Cape Town - Blind busker Lunga Goodman Nono, who was forcibly removed from his spot in St George’s Mall a year ago by the City of Cape Town’s law enforcement officials, has been awarded R300 000 in damages.
Magistrate Mas-Udah Pangarker of the Cape Town Regional Court said the officials had failed to uphold the law and had violated Nono’s constitutional rights.
There was also “excessive” use of force, as well as verbal and physical abuse.
A delighted Nono said on Thursday that a nice dinner “somewhere fancy” was the first thing he would do to treat his family after winning a 13-month court battle against the city. He would also spend the money on improvements to his one-roomed shack in Delft.
Karusha Iyer of Kirsten Attorneys said the judge awarded the maximum damages amount, and ordered the city to pay all legal costs.
This judgment was a significant victory for Nono, as courts seldom granted the maximum amount in a general damages claim.
“She agreed that Nono had suffered and that there was definitely a violation of his constitutional rights. He was definitely defamed.”
Nono, who was born blind, was manhandled during a scuffle with law enforcement officials in July last year. The busker’s guitar was broken in the fracas.
He has been playing on the corner of St George’s Mall and Shortmarket Street near Greenmarket Square since 2008. But following a noise complaint from a nearby business, he was forcibly removed from his spot by city officials.
Video and photographic footage showed how Nono was dragged on the ground while his wife, Abigail, and 10-year-old daughter, Portia, watched in horror.
The city contended that Nono had contravened a by-law, but it later emerged that the municipality did not have a clear by-law on busking. Amendments have since been made to the Informal Trading and Street Performances by-law.
Nono initially faced a fine of R1 500 for disobeying an instruction from a city law enforcement official, but these charges were later dropped.
Meanwhile, the three law enforcement officers implicated in the incident were issued with final warnings valid for six months and sent for sensitivity training on how to handle people with disabilities.
JP Smith, mayoral committee member for safety and security, said yesterday: “The city will study the judgment and consider our options. At this stage we cannot comment further without prejudicing any future possible proceedings.” The city never appeared in court to defend the claim, said Iyer.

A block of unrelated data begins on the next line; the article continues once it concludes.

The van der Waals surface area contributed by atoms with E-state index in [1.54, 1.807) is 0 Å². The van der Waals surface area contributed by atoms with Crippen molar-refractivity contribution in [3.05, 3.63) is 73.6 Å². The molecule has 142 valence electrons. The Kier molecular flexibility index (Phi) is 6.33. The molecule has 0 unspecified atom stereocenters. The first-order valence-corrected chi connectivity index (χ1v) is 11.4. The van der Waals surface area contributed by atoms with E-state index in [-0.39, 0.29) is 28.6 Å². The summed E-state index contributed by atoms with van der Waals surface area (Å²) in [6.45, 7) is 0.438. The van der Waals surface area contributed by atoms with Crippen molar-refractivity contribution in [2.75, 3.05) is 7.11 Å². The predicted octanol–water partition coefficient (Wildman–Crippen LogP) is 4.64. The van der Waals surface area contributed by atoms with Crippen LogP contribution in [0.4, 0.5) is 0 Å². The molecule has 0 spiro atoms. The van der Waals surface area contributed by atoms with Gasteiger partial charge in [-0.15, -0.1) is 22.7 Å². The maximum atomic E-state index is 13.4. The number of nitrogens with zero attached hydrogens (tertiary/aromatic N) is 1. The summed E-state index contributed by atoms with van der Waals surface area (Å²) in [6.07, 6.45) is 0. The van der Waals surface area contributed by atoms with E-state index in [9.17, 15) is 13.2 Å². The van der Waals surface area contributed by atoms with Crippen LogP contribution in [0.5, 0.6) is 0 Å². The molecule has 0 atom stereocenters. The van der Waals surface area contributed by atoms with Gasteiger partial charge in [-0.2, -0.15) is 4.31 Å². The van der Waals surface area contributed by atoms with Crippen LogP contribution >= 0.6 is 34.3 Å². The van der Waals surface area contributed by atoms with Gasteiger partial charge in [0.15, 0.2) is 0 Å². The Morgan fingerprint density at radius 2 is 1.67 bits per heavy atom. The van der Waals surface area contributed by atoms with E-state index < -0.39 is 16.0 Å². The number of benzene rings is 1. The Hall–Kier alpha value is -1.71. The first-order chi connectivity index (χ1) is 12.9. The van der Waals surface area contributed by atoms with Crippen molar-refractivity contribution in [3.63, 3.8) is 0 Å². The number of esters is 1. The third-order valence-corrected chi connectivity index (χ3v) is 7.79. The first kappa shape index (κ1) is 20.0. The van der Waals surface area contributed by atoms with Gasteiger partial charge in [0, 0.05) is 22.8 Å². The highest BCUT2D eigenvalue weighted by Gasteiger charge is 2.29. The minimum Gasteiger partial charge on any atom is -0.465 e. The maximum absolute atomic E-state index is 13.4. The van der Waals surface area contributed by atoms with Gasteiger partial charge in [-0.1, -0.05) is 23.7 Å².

But in her ruling, the judge reportedly placed on record her disappointment that the three law enforcement officers involved in the incident were only suspended for six months.
“This was just a slap on the wrist,” said Iyer.
It was suggested that the officers should have apologised to Nono for the way he was mistreated.
However, the judge did not support Nono’s claim of unlawful arrest, as she said he was never incarcerated in a holding cell.
As the matter involved a general damages claim, the magistrate asked Nono and his wife to testify in court and the couple took the stand on August 25.
It emerged during testimony, and is also recorded in court documents submitted by Nono, that he now suffers from post-traumatic stress disorder. He experiences nightmares and must now undergo regular psychological treatment.
Iyer said her client was too scared now to play more than a few times a week in case he was assaulted again.
“He’s lost the jovial nature he had. Those officials have taken the passion out of him.”
But speaking to the Cape Argus from his busking corner on Thursday, Nono and Abigail couldn’t stop smiling after receiving the good news from their lawyer around noon.
“We have been in and out of court for months. I am very happy we have finally won,” said Nono.
Besides the family dinner, Nono plans to spend the money renovating his one-roomed shack in Delft, on Portia’s education and also on recording a “hot album”.
Abigail said her husband had not been the same after the incident and there were days when he did not even want to wake up for work because he was still traumatised by what happened.
The ACDP has meanwhile indicated that it will call for the disciplinary case against the officers to be reopened so that stricter sanction could be considered. It would also motivate for the officers to apologise to Nono, said the party’s Grant Haskin.